Around November 2016, Sudan, one of Africa’s and the Arab world’s most strategic countries, witnessed the first of its many protests. Mostly centred on the International Monetary Fund-prompted price hikes for basic foodstuffs like bread, the government of Omar Al Bashir was able to disperse the protesters and arrest some members of the opposition. Two-and-a-half years later, following weeks of unrest and sit-ins by thousands of Sudanese, President Omar Al Bashir stepped down after being in power for nearly 30 years. For the first time in almost three decades, the country of 40 million people saw a change of guard. A transitional period followed by elections was announced. And the man who would oversee this transition is Lieutenant General Abdul Fattah Al Burhan.
Before he took over as head of the military council, Al Burhan was the third-most senior general in the Sudanese military. As one of the most affable officers in the establishment, he had a reputation. Al Burhan is widely considered politically neutral: he has no inclination towards any specific grouping of his country’s anfractuous politics. In his long military career, Al Burhan cut a flexible and accommodative figure as someone who kept both political and religious organisations at arm’s length. It is his ability to communicate with the common man and willingness to bring various political factions together that catapulted Al Burhan to the leadership role.
A witness to Sudan’s darkest period after it gained its independence from Egypt, and the ensuing civil war, right up to the Darfur rebellion, Al Burhan took on a number of jobs both in the executive and military. During the war in southern Sudan and the Darfur region, he served on important positions, largely due to his civic manners and professional demeanour. Previously he had served as head of intelligence (and later commander) of border guards in central Darfur. After the outbreak of armed conflict in 1998, Al Burhan was appointed the president’s representative in the Darfur region. Those who worked with him during that time recall his time as a flexible, conciliatory and tolerant officer — a trait that was to come in handy.
Born in the village of Kundato in the north of the country, Al Burhan, 60, is a graduate of the prestigious Sudanese military academy. He is married and has three children. Hailing from a political and military family, he completed his higher studies in Egypt and Jordan. After serving as the Sudanese military attaché to China, he became his country’s chief of staff and then inspector general of the army. Before that he worked as a trainer at the military college in eastern Sudan. As head of Sudan’s ground forces, he oversaw the Sudanese troops’ role within the Arab Coalition that is supporting the legitimate government of President Abd Rabbo Mansour Hadi against the pro-Iranian Al Houthi militias in Yemen.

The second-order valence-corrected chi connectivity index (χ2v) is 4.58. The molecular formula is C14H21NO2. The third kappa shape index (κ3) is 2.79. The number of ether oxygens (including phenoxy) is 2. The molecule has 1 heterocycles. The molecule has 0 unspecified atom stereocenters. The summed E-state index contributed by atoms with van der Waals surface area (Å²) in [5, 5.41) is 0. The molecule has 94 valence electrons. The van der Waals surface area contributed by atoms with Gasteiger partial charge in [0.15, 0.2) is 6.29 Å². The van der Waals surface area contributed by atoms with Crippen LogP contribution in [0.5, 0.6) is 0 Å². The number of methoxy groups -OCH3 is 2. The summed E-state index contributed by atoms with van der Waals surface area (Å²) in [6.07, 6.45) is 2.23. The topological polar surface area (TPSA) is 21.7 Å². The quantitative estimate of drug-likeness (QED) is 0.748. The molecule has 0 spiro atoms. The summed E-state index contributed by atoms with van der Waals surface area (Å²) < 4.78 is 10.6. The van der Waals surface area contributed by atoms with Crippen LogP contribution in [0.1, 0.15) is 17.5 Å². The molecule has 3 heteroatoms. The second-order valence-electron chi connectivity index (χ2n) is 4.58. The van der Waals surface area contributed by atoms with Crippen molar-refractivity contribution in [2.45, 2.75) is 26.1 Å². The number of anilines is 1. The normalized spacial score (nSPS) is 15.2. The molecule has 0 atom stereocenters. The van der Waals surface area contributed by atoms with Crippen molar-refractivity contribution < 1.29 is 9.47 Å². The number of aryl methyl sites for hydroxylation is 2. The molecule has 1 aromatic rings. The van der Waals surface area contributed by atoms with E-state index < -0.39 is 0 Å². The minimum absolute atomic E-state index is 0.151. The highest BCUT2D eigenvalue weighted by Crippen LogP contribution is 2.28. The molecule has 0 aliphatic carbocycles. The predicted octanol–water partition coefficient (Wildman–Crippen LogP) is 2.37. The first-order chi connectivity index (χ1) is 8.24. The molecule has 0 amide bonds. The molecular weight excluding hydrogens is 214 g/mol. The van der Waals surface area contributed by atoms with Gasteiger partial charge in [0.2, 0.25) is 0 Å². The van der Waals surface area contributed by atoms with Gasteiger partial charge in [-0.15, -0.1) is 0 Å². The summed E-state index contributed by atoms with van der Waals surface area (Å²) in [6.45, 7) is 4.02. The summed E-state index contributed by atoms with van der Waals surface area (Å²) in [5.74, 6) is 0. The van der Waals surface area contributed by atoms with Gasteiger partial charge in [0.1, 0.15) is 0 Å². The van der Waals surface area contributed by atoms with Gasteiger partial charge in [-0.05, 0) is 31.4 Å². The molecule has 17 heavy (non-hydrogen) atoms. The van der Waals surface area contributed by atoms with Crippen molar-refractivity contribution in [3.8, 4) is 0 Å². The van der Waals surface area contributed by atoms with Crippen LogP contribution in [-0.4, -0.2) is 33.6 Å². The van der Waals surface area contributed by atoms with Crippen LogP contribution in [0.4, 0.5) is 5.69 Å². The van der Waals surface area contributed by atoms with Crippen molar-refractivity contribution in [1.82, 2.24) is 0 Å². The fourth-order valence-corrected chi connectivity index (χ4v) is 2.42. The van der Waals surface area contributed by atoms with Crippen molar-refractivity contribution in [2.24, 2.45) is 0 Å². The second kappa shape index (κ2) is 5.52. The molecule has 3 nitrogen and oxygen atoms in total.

In Sudanese military circles, however, Al Burhan is largely regarded as an officer who puts the country and the armed forces first. When Al Bashir was facing protests in recent months, he appointed Al Burhan a general in the Land Forces Command and later as inspector general. However most of the Sudanese military’s top brass including Al Burhan and the mid- and lower-ranking officers were more connected to the civil society. With a bulk of the military’s higher echelons either backing or sympathising with the protesters, Al Bashir’s exit was a foregone conclusion.
The challenge ahead
In his first televised address to the nation after taking over as the head of the military council, Al Burhan announced the lifting of curbs across the country. He promptly ordered all political detainees released. The interim leader also announced that a civilian government would soon be established, while vowing to “uproot” the former regime. “I announce the restructuring of state institutions according to the law,” he told his countrymen. Since it was people’s power that brought about the dramatic change in the Sudanese political firmament, Al Burhan has clearly signalled that those involved in the killing of protesters in the run-up to Al Bashir’s ouster would face justice. “The council is committed to giving power to (the) people,” he reiterated as recently as last week. But with power comes responsibility.
Al Burhan is sending a high-powered delegation to Washington DC to seek Sudan’s removal from the US list of state sponsors of terrorism. With growing inflation, poverty and joblessness staring him in the face, he has to shore up an economy weakened by the loss of oil revenues. As the de facto head of his country, Al Burhan, the veteran patriot, knows that the path ahead may be fragile, but he has to walk the talk.